Jung has a valuable insight about the press. Noting how a distorted news account claiming that he believed in the extraterrestrial reality of UFOs "spread like wildfire from the far West around the earth to the far East," Jung expresses quaint nineteenth-century amazement that his measured denial of the story garnered almost no notice.
"As the behavior of the press is a sort of Gallup test with reference to world opinion, one must draw the conclusion that news affirming the existence of UFOs is welcome, but that skepticism seems to be undesirable," he writes. "To believe that UFOs are real suits the general opinion, whereas disbelief is to be discouraged."
Bingo. We hear so much about UFOs—from patently false Weekly World News photos of the president shaking hands with little green men to unsubstantiated claims by the unlettered—because UFOs are news.
"Where UFOs are concerned, it is almost impossible to distinguish the editorial policies and ethics of the New York Times or the Washington Post from those of the National Enquirer or the Midnight Star," writes Hines, citing embarrassing examples of gullible press sensation. "The most absurd UFO reports are accepted at face value and published as news stories. Attempts are seldom made to verify the truth of the report or to seek comment from skeptical investigators."
This is terrible for several reasons. First, most people, in their secret hearts, wish these stories were true—that we were indeed being visited by our benign brethren from other worlds. I certainly do. If nothing else, it would cut the ennui layering our lives. To spark even a brief, irrational hope, based on the warblings of fakes and psychotics, is cruel.
Second, these reports tend to reinforce belief in UFOs among the unscientific and the impressionable. This can't help them, and makes the world seem even more dismal than it already is for the rest of us. One likes to take pride in one's fellow citizens, and not be reminded that they are, in the main, dupes and boobs capable of believing anything. It bodes ill. If a significant portion of the population is willing to discard the known scheme of the universe based on some odd lights somebody else saw at night, what hope do we have that the population will—oh, for instance—cling to its civil rights in the face of the coming storm of conservative reaction? Not a lot, I'm afraid.
And finally, UFOlogists are insulting. Nonbelievers are accused of being a dull herd grazing contentedly on the status quo, unwilling to look up from our feedage to acknowledge the wonders streaking by in the sky, despite the frantic pleadings and pointings of our intellectual betters. The scientific community, which at the advent of UFOs was burying its head in the sand of nuclear physics, electronics, computer science, genetics and space travel, is constantly tarred by the UFOlogists, smug and secure in their private phantasm, as reactionaries, in league with those who doubted the reality of meteorites, bacteria and heavier-than-air flight. UFOs give open-mindedness a bad name.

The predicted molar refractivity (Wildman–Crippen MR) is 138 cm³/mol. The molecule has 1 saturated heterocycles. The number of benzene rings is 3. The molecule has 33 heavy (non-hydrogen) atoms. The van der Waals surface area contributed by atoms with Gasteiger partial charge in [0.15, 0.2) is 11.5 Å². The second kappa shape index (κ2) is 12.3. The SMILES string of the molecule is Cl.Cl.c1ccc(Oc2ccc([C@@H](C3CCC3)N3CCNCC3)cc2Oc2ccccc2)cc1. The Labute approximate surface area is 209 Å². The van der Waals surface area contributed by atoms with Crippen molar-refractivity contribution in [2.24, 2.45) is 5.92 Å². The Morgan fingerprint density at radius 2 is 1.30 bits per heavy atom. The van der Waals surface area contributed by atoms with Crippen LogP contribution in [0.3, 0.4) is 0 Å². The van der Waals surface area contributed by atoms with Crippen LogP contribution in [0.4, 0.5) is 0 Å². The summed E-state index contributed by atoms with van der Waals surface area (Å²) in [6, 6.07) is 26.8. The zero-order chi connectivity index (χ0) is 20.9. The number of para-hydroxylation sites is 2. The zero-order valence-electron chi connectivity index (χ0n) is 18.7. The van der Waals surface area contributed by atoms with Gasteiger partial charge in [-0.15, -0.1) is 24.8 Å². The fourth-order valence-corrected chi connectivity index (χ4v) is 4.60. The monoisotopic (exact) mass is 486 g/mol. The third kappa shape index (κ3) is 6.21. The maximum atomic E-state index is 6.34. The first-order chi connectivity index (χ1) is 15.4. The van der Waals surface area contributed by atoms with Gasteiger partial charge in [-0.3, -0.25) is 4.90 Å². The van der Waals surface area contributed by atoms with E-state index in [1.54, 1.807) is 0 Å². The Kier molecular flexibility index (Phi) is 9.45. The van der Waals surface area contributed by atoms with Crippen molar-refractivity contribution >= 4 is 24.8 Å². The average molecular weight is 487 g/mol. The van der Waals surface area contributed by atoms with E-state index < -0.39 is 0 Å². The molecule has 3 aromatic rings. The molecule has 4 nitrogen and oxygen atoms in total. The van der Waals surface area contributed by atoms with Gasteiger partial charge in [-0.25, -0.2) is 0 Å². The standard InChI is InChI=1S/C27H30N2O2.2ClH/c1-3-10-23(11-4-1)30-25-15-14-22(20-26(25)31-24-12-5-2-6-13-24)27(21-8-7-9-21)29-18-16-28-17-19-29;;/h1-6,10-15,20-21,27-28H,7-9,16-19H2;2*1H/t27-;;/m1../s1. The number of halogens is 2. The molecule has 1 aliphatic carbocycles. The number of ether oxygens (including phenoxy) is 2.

Like many annoyances, the UFO funhouse is an endless maze that one could become lost in, if it weren't ultimately so tedious. This observation, the most elegant and compelling refutation of UFOs that I know of, comes from Dr. Frank Drake, an astrophysicist who spent thirty years straining to hear an intelligent peep out of the infinite cosmos through increasingly massive international radio-telescope efforts. To his credit, Drake's lack of catching so much as a "Hi" from outer space has neither dimmed his belief that one day the greeting will come, nor inspired him to start manufacturing faux greetings, as so many others seem so eager to do.
In his book on the patient search for extraterrestrial life, Is Anyone Out There? it takes Drake less than a paragraph to neatly demolish the entire mass of UFO literature over the past half century:
When I talk to contactees who claim they're been given information by occupants of UFOs, the material turns out to be totally uninteresting. It is never anything that we didn't already know, and usually consists of blandishments of friendship and goodwill. This is what makes every story ultimately unbelievable, because if a civilization could master interstellar travel—something that is beyond even my wildest dreams right now—wouldn't they have the most striking news to report?Should the day come when an alien spacecraft lands on earth and its occupants emerge to tell us things, the things they tell us, whatever they are, won't be boring. What they have to say will come as a surprise, and a bigger one that can be cooked up by the arid imaginations of housewives in Nebraska. The aliens will not have crossed the vastness of interstellar space to shake hands and wish us a good day.
If not—if the arrival of alien life will offer nothing new, but only serve to reflect back at us our own neuroses, social fears and sexual anxieties—then what's the big fuss about? If space aliens are going to turn out to be the same ooo-scary monsters we've been watching in the movies all these years, they might as well stay home.